This was the second, and last, of the novels featuring private detective Jim Sader published under her ‘Dolores Hitchens’ byline by Julia Clara Catharine Dolores Birk Olsen Hitchens (1907–1973), who also wrote as D. B. Olsen, Dolan Birkley and Noel Burke. Nearly 30 years ago Bill Pronzini famously called Sleep with Slander, “the best hard-boiled private-eye novel written by a woman – and one of the best written by anybody.” How does it stand up today, especially given its difficult subject – violence against children?
I offer this review for Bev’s Vintage Silver Age Mystery Challenge; and Patti Abbott’s Friday’s Forgotten Books meme over at her fab Pattinase blog.
“Do you mean,” Sader said, “that you abandoned him? That none of you offered him a home? you left him there in that condemned house with an old woman who hadn’t even been paid for keeping him? With nothing to eat?”
Long Beach private investigator Jim Sader is hired by Hale Gibbings, the unpleasant and arrogant but prosperous senior partner in a long-established architectural firm. The task is to find a missing child, one that according to an anonymous letter is being mistreated. Gibbings’ motives are unclear however, insisting that he be kept out of the investigation to safeguard his family’s reputation – his daughter Katheryn was unwed when she had her child 5 years earlier, the father having died while she was pregnant, so he insisted she give it up for adoption to the well-to-do Mr and Mrs Champlain. But he has lost track of the family and the letter has unexpectedly stirred unwelcome feelings of regret and perhaps even guilt in the way he separated his daughter from her only child.
“Don’t tell me that a horned toad of your age and disposition is taking up philanthropy.”
Sader has some serious misgivings (and he’s right as his client is being very far from forthcoming about the real situation) but is driven by a desire to save an innocent from any more harm. He contacts Wendy Nevins, a high-living glamourpuss who arranged the original introduction to the Champlains but she is evasive and unhelpful, a pattern that continues to reassert itself, with no one really wanting to help. Mr Champlain it turns out died in an air crash and shortly afterwards his wife Tina picked up sticks, abandoned all her old friends and family and started anew – leading to Brent Perrine, who was planning to marry her and who confirms that Tina dies in a boating accident and that he has no idea where the child, Ricky, is.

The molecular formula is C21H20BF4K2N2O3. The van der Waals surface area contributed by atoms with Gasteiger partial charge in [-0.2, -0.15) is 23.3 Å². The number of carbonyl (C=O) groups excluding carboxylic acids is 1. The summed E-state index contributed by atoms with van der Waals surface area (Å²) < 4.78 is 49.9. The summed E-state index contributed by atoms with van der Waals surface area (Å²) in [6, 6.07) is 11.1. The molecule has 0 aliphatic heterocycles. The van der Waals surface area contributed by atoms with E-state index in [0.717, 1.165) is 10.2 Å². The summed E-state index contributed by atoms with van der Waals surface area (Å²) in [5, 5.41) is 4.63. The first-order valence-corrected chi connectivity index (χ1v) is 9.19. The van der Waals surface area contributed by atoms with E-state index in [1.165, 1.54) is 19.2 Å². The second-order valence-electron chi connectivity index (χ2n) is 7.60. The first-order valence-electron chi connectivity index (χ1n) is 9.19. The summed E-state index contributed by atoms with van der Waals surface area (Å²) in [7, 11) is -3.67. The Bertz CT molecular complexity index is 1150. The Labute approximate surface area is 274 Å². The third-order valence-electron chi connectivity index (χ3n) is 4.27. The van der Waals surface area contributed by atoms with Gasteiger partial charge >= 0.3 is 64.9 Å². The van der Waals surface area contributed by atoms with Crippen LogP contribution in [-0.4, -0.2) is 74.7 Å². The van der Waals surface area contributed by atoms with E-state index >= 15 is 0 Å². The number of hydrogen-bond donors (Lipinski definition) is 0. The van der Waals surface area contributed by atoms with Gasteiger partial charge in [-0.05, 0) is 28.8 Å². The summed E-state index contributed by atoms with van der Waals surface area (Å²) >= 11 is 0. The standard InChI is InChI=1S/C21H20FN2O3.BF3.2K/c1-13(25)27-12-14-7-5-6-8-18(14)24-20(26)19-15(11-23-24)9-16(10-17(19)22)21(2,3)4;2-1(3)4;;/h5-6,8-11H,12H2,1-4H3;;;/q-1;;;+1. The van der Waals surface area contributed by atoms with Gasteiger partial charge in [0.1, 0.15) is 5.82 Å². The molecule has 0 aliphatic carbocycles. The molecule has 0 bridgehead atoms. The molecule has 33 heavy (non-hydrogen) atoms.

“Believe me, Mr Sader, you’re working in the dark”
Sader knows that Brent and his drunken father Ralph are hiding something and needs to figure out if it’s the same thing that Wanda is also keeping from him. It then emerges that the large insurance payout following Mr Champlain’s death may have made Ricky very rich – is that why someone is hanging on to him? And why did Tina pay the hefty deposit on Wanda’s house for her – was she being blackmailed? When Wanda and one of her scary attack dogs are murdered and Sader is placed at the scene by an anonymous call to the police, the race to find Ricky becomes even tighter, leading to a memorable sequence in a secluded cabin built in the shadow of huge statues sculpted in the style of the Easter island monoliths.
“I’m full as hell of similes but I can’t figure worth a hoot.”
Hitchens does a superb job of making Sader a knight errant very much in the idealistic Philip Marlowe mould, a credible moral centre for the story, the only one who really cares about a child he has never even met. A fifty-year-old man with only a couple of hundred dollars in the bank, no family and a propensity towards drinking he is having to keep in check, his frustration at the endless series of hurdles that he encounters is well handled, as is his rising fear for the child’s safety and his anger that nobody else really seems to care about his. There are plenty of big twists, including a real doozy at the halfway mark, and a surprise villain that is very well concealed, though I will admit that I found their motivations for their actions to be somewhat contrived at times.
The book can’t boast the poetic and descriptive flourishes of Chandler’s prose, the rich characterisation of Hammett or the incredibly complicated plot circumlocutions of Ross Macdonald – but does, none the less deserve, to be placed with such exalted company as this is a very fine detective novel, with a complex but rewarding plot on an unusual theme, impressive lead character and a good twist at the finale. In its concern for the young and the theme of the uncovered past is particularly reminiscent of Macdonald at his best and, I am glad to say, never seems exploitative in its use of a child in jeopardy. If you are a fan of private detective stories and you haven’t read this one yet, then you owe it to yourself to do so as soon as you can – you won’t regret it.
I submit this review for Bev’s 2014 Silver Age Vintage Mystery Challenge Bingo in the ‘had to borrow’ category: